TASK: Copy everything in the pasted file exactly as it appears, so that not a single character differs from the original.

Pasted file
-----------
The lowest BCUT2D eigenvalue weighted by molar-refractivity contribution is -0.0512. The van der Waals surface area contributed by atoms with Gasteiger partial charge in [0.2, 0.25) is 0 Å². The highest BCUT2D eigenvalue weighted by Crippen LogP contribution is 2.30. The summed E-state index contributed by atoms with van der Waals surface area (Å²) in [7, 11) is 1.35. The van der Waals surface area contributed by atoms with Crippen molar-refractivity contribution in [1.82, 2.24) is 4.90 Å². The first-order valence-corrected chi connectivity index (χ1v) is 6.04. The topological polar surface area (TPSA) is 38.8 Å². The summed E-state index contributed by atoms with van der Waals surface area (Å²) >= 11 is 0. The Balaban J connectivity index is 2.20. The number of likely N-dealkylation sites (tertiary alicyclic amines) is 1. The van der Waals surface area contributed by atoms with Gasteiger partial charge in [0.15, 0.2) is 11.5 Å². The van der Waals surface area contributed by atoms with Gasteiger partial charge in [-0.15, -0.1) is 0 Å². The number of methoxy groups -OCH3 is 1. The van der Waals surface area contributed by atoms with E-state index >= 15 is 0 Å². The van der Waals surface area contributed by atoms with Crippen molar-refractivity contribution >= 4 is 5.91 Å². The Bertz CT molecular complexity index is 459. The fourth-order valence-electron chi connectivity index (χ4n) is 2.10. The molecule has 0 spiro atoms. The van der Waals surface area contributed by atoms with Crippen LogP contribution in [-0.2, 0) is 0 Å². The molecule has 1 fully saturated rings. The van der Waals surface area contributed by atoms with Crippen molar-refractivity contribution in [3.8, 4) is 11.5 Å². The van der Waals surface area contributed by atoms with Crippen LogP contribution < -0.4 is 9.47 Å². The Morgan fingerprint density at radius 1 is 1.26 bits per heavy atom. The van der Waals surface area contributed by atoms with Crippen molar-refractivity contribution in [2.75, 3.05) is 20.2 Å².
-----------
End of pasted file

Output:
The lowest BCUT2D eigenvalue weighted by molar-refractivity contribution is -0.0512. The van der Waals surface area contributed by atoms with Gasteiger partial charge in [0.2, 0.25) is 0 Å². The highest BCUT2D eigenvalue weighted by Crippen LogP contribution is 2.30. The summed E-state index contributed by atoms with van der Waals surface area (Å²) in [7, 11) is 1.35. The van der Waals surface area contributed by atoms with Crippen molar-refractivity contribution in [1.82, 2.24) is 4.90 Å². The first-order valence-corrected chi connectivity index (χ1v) is 6.04. The topological polar surface area (TPSA) is 38.8 Å². The summed E-state index contributed by atoms with van der Waals surface area (Å²) >= 11 is 0. The Balaban J connectivity index is 2.20. The number of likely N-dealkylation sites (tertiary alicyclic amines) is 1. The van der Waals surface area contributed by atoms with Gasteiger partial charge in [0.15, 0.2) is 11.5 Å². The van der Waals surface area contributed by atoms with Gasteiger partial charge in [-0.15, -0.1) is 0 Å². The number of methoxy groups -OCH3 is 1. The van der Waals surface area contributed by atoms with E-state index >= 15 is 0 Å². The van der Waals surface area contributed by atoms with Crippen molar-refractivity contribution >= 4 is 5.91 Å². The Bertz CT molecular complexity index is 459. The fourth-order valence-electron chi connectivity index (χ4n) is 2.10. The molecule has 0 spiro atoms. The van der Waals surface area contributed by atoms with Crippen LogP contribution in [-0.2, 0) is 0 Å². The molecule has 1 fully saturated rings. The van der Waals surface area contributed by atoms with Crippen molar-refractivity contribution in [3.8, 4) is 11.5 Å². The van der Waals surface area contributed by atoms with Crippen LogP contribution < -0.4 is 9.47 Å². The Morgan fingerprint density at radius 1 is 1.26 bits per heavy atom. The van der Waals surface area contributed by atoms with Crippen molar-refractivity contribution in [2.75, 3.05) is 20.2 Å².